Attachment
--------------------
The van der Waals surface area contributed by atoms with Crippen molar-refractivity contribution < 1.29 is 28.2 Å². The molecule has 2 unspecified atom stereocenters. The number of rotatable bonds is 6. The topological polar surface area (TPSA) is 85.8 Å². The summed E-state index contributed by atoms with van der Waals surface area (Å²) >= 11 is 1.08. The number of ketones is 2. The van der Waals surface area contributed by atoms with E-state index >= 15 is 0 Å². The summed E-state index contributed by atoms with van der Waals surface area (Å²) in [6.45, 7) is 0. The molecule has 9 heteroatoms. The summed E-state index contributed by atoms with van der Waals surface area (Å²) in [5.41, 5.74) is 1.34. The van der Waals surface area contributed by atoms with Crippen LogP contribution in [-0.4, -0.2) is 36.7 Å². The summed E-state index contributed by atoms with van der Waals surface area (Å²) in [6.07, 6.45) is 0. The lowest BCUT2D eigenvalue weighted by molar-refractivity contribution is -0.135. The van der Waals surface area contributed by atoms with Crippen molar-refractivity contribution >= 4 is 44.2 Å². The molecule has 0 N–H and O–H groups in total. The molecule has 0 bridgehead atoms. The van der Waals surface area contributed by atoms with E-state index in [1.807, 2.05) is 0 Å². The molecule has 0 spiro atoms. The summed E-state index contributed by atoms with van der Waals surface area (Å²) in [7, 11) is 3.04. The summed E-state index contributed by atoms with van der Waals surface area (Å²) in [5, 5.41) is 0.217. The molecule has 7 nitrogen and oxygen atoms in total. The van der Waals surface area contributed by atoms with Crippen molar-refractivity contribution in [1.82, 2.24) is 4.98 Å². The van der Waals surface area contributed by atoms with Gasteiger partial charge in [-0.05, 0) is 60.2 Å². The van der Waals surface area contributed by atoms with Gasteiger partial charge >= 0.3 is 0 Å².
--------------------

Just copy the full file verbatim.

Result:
The van der Waals surface area contributed by atoms with Crippen molar-refractivity contribution < 1.29 is 28.2 Å². The molecule has 2 unspecified atom stereocenters. The number of rotatable bonds is 6. The topological polar surface area (TPSA) is 85.8 Å². The summed E-state index contributed by atoms with van der Waals surface area (Å²) >= 11 is 1.08. The number of ketones is 2. The van der Waals surface area contributed by atoms with E-state index >= 15 is 0 Å². The summed E-state index contributed by atoms with van der Waals surface area (Å²) in [6.45, 7) is 0. The molecule has 9 heteroatoms. The summed E-state index contributed by atoms with van der Waals surface area (Å²) in [5.41, 5.74) is 1.34. The van der Waals surface area contributed by atoms with Crippen LogP contribution in [-0.4, -0.2) is 36.7 Å². The summed E-state index contributed by atoms with van der Waals surface area (Å²) in [6.07, 6.45) is 0. The lowest BCUT2D eigenvalue weighted by molar-refractivity contribution is -0.135. The van der Waals surface area contributed by atoms with Crippen molar-refractivity contribution >= 4 is 44.2 Å². The molecule has 0 N–H and O–H groups in total. The molecule has 0 bridgehead atoms. The van der Waals surface area contributed by atoms with E-state index in [1.807, 2.05) is 0 Å². The molecule has 0 spiro atoms. The summed E-state index contributed by atoms with van der Waals surface area (Å²) in [7, 11) is 3.04. The summed E-state index contributed by atoms with van der Waals surface area (Å²) in [5, 5.41) is 0.217. The molecule has 7 nitrogen and oxygen atoms in total. The van der Waals surface area contributed by atoms with Crippen molar-refractivity contribution in [1.82, 2.24) is 4.98 Å². The van der Waals surface area contributed by atoms with Gasteiger partial charge in [-0.05, 0) is 60.2 Å². The van der Waals surface area contributed by atoms with Gasteiger partial charge >= 0.3 is 0 Å².